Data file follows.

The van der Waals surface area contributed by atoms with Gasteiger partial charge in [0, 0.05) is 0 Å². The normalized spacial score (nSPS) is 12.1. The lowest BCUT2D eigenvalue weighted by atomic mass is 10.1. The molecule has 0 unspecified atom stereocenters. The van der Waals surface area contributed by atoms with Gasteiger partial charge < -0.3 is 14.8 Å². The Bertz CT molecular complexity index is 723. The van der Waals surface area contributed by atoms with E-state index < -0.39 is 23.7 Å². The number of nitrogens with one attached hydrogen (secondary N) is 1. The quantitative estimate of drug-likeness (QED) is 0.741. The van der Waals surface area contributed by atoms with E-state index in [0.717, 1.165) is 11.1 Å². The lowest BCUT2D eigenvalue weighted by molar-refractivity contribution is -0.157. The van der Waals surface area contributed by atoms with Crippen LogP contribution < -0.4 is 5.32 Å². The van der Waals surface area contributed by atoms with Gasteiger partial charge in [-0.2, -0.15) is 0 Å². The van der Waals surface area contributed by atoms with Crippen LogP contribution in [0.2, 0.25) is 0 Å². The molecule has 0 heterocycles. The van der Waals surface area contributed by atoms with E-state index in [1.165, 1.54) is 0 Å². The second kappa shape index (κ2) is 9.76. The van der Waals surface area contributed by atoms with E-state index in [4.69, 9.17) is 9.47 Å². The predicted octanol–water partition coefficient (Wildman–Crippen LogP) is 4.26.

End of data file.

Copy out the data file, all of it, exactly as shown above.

The van der Waals surface area contributed by atoms with Gasteiger partial charge in [0, 0.05) is 0 Å². The normalized spacial score (nSPS) is 12.1. The lowest BCUT2D eigenvalue weighted by atomic mass is 10.1. The molecule has 0 unspecified atom stereocenters. The van der Waals surface area contributed by atoms with Gasteiger partial charge < -0.3 is 14.8 Å². The Bertz CT molecular complexity index is 723. The van der Waals surface area contributed by atoms with E-state index < -0.39 is 23.7 Å². The number of nitrogens with one attached hydrogen (secondary N) is 1. The quantitative estimate of drug-likeness (QED) is 0.741. The van der Waals surface area contributed by atoms with E-state index in [0.717, 1.165) is 11.1 Å². The lowest BCUT2D eigenvalue weighted by molar-refractivity contribution is -0.157. The van der Waals surface area contributed by atoms with Crippen LogP contribution < -0.4 is 5.32 Å². The van der Waals surface area contributed by atoms with Gasteiger partial charge in [-0.2, -0.15) is 0 Å². The van der Waals surface area contributed by atoms with Crippen LogP contribution in [0.2, 0.25) is 0 Å². The molecule has 0 heterocycles. The van der Waals surface area contributed by atoms with E-state index in [1.165, 1.54) is 0 Å². The second kappa shape index (κ2) is 9.76. The van der Waals surface area contributed by atoms with E-state index in [4.69, 9.17) is 9.47 Å². The predicted octanol–water partition coefficient (Wildman–Crippen LogP) is 4.26.